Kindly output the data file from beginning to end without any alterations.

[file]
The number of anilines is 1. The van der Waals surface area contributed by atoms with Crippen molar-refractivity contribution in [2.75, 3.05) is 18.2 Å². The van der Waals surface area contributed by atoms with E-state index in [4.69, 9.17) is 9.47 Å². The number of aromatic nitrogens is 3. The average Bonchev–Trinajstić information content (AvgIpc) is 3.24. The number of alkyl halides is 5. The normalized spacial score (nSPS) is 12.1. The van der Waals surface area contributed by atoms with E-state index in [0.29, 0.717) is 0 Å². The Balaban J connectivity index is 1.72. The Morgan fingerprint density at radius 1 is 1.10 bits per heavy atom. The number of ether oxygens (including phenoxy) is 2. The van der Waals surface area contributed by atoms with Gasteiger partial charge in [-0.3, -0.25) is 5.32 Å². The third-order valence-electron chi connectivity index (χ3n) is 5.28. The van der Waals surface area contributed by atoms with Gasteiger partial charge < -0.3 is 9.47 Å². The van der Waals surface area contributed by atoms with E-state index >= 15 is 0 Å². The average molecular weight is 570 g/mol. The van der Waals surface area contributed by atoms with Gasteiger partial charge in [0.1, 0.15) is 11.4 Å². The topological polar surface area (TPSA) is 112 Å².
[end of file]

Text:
The number of anilines is 1. The van der Waals surface area contributed by atoms with Crippen molar-refractivity contribution in [2.75, 3.05) is 18.2 Å². The van der Waals surface area contributed by atoms with E-state index in [4.69, 9.17) is 9.47 Å². The number of aromatic nitrogens is 3. The average Bonchev–Trinajstić information content (AvgIpc) is 3.24. The number of alkyl halides is 5. The normalized spacial score (nSPS) is 12.1. The van der Waals surface area contributed by atoms with E-state index in [0.29, 0.717) is 0 Å². The Balaban J connectivity index is 1.72. The Morgan fingerprint density at radius 1 is 1.10 bits per heavy atom. The number of ether oxygens (including phenoxy) is 2. The van der Waals surface area contributed by atoms with Gasteiger partial charge in [-0.3, -0.25) is 5.32 Å². The third-order valence-electron chi connectivity index (χ3n) is 5.28. The van der Waals surface area contributed by atoms with Gasteiger partial charge < -0.3 is 9.47 Å². The van der Waals surface area contributed by atoms with E-state index >= 15 is 0 Å². The average molecular weight is 570 g/mol. The van der Waals surface area contributed by atoms with Gasteiger partial charge in [0.1, 0.15) is 11.4 Å². The topological polar surface area (TPSA) is 112 Å².